French Presidential Rivals Debate

The Associated Press
Wednesday, May 2, 2007; 8:50 PM

PARIS -- For more than two hours, France's presidential front-runner needled his challenger during a debate Wednesday _ a little sarcasm here, a comment about her partner there _ all wrapped in a veneer of chivalry and always addressing her as "Madame."

Finally, Segolene Royal snapped. The woman seeking to become France's first female president erupted in anger toward the end of the prime-time duel with conservative Nicolas Sarkozy.

It was surprising _ and potentially damaging _ that Royal, not Sarkozy, proved quick to anger. During their bitter election campaign, the Socialist has sought to portray her conservative rival as too unstable, too brutal, to lead the nuclear-armed nation.

In front of millions of television viewers, Sarkozy turned the tables. Royal got furious when he started talking about handicapped children, saying he was "playing" with the issue. "I am very angry," she said.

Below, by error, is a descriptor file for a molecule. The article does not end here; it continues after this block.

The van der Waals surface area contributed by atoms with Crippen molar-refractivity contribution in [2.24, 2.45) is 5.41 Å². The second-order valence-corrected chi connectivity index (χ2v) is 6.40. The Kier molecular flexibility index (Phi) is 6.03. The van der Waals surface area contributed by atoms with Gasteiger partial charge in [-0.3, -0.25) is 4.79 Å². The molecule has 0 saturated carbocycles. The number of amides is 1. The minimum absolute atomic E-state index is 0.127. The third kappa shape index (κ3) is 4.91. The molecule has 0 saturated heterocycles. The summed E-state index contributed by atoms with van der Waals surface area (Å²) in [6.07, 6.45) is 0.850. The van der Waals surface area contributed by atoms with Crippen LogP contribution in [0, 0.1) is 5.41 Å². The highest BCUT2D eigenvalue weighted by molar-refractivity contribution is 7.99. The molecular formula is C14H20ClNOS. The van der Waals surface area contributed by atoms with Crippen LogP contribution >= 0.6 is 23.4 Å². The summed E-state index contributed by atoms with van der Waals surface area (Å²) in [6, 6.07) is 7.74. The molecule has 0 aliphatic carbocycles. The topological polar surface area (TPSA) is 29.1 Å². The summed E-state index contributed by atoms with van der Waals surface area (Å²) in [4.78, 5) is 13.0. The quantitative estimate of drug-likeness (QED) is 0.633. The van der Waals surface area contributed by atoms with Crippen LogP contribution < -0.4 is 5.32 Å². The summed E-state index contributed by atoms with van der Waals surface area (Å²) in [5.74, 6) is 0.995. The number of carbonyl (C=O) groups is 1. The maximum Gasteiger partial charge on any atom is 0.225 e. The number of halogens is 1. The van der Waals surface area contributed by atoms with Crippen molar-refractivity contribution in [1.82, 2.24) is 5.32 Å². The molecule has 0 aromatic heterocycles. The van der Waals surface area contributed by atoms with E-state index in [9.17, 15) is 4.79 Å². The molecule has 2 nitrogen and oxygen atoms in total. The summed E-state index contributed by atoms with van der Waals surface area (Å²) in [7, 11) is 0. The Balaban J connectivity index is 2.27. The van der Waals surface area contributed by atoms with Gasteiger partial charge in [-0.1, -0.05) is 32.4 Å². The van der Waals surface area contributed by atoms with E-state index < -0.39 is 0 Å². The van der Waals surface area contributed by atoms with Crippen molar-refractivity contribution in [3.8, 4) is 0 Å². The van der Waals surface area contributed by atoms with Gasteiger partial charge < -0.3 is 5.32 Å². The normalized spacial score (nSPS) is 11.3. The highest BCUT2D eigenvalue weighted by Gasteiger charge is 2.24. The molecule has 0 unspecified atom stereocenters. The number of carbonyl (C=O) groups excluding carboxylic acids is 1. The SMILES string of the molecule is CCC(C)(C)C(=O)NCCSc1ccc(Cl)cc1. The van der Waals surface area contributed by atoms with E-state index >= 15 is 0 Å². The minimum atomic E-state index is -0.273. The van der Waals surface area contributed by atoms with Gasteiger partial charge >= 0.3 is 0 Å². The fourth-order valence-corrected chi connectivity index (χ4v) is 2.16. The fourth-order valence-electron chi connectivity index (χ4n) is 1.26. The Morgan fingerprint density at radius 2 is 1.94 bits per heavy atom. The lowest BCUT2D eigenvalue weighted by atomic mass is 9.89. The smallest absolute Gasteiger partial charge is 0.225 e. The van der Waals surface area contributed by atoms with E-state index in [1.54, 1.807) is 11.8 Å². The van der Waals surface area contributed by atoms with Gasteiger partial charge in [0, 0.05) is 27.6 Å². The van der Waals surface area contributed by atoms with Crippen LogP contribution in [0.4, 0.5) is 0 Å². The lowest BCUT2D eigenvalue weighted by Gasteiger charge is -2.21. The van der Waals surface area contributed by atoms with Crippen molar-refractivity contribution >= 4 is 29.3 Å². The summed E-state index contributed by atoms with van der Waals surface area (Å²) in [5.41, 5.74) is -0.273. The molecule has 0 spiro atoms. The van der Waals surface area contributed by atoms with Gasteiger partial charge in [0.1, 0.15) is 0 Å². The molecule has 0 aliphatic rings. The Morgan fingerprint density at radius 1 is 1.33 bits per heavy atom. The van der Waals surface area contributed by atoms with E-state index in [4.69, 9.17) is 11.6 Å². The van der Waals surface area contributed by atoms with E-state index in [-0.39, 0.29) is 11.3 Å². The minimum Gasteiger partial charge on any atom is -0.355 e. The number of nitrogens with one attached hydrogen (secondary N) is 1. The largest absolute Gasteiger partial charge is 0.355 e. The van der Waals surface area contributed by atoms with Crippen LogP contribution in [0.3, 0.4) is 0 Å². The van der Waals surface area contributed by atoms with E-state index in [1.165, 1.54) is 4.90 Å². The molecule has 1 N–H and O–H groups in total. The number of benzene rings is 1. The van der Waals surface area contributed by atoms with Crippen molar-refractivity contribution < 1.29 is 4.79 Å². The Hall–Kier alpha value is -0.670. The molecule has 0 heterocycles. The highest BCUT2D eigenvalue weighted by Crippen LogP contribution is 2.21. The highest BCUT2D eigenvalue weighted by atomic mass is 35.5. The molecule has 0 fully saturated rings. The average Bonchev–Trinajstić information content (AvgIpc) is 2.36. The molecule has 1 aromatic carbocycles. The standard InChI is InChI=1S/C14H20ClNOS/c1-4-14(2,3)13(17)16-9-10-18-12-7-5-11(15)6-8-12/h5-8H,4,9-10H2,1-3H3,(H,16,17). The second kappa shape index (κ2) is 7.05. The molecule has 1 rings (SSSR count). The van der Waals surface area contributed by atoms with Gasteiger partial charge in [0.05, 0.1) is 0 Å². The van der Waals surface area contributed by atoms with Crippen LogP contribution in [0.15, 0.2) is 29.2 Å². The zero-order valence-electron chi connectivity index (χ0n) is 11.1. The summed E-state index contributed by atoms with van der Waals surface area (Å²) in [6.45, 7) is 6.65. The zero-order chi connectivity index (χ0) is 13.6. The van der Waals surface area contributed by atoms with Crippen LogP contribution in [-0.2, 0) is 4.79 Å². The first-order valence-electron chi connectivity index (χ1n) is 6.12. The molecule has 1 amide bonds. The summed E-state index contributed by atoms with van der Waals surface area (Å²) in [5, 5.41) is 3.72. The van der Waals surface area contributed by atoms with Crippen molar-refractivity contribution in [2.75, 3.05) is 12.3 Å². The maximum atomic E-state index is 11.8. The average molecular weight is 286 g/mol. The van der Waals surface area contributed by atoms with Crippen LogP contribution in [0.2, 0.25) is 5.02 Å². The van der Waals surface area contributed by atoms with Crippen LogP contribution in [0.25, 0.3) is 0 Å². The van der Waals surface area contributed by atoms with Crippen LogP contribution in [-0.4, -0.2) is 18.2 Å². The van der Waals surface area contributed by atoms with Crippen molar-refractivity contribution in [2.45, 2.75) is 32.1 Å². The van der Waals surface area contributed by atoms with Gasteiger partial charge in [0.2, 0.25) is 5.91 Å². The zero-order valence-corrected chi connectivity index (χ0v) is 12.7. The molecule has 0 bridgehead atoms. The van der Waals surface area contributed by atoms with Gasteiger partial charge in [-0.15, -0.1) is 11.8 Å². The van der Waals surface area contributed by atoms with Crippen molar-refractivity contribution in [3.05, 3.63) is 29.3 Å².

"You become unhinged very easily, Madame," said Sarkozy. "To be president of the republic, one must be calm. ... I don't know why Mrs. Royal, who's usually calm, has lost her calm."

On policy, the first and last debate between the two candidates before Sunday's runoff election produced no major surprises. They disagreed on how to get France's sluggish economy working again, on whether Turkey should join the European Union, on how to safeguard French pensions and on whether taxes should be cut.

Royal, who is behind in polls and needed to score points, immediately went on the offensive, criticizing Sarkozy's record as a minister in President Jacques Chirac's government before he became a candidate for the presidency.

Sarkozy, leading in the polls and looking to get through the debate unscathed, did not rise to Royal's baiting, even after she repeatedly interrupted him.

"Will you let me finish?" he asked at one point.

"No," said Royal.

"Ah," replied Sarkozy.

An immediate point of contention was France's 35-hour work week _ a landmark reform for Socialists, but decried by business leaders as a crippling brake on companies.

CONTINUED     1        >

© 2007 The Associated Press